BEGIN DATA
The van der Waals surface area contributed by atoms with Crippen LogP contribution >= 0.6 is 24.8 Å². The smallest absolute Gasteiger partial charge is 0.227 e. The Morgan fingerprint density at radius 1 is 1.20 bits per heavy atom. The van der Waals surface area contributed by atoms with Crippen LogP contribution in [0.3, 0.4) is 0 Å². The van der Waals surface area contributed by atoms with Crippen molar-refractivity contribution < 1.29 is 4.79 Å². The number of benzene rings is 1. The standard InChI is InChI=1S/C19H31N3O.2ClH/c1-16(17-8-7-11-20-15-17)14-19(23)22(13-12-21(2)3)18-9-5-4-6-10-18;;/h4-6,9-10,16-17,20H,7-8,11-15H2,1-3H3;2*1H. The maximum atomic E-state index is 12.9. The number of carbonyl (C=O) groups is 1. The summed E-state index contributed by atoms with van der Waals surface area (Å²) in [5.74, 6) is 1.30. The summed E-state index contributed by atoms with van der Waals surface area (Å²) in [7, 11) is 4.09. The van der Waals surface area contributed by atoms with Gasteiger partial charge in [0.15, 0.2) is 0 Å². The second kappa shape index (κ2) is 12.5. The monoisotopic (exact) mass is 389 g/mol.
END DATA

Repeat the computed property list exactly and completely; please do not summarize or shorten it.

The van der Waals surface area contributed by atoms with Crippen LogP contribution >= 0.6 is 24.8 Å². The smallest absolute Gasteiger partial charge is 0.227 e. The Morgan fingerprint density at radius 1 is 1.20 bits per heavy atom. The van der Waals surface area contributed by atoms with Crippen LogP contribution in [0.3, 0.4) is 0 Å². The van der Waals surface area contributed by atoms with Crippen molar-refractivity contribution < 1.29 is 4.79 Å². The number of benzene rings is 1. The standard InChI is InChI=1S/C19H31N3O.2ClH/c1-16(17-8-7-11-20-15-17)14-19(23)22(13-12-21(2)3)18-9-5-4-6-10-18;;/h4-6,9-10,16-17,20H,7-8,11-15H2,1-3H3;2*1H. The maximum atomic E-state index is 12.9. The number of carbonyl (C=O) groups is 1. The summed E-state index contributed by atoms with van der Waals surface area (Å²) in [5.74, 6) is 1.30. The summed E-state index contributed by atoms with van der Waals surface area (Å²) in [7, 11) is 4.09. The van der Waals surface area contributed by atoms with Gasteiger partial charge in [0.15, 0.2) is 0 Å². The second kappa shape index (κ2) is 12.5. The monoisotopic (exact) mass is 389 g/mol.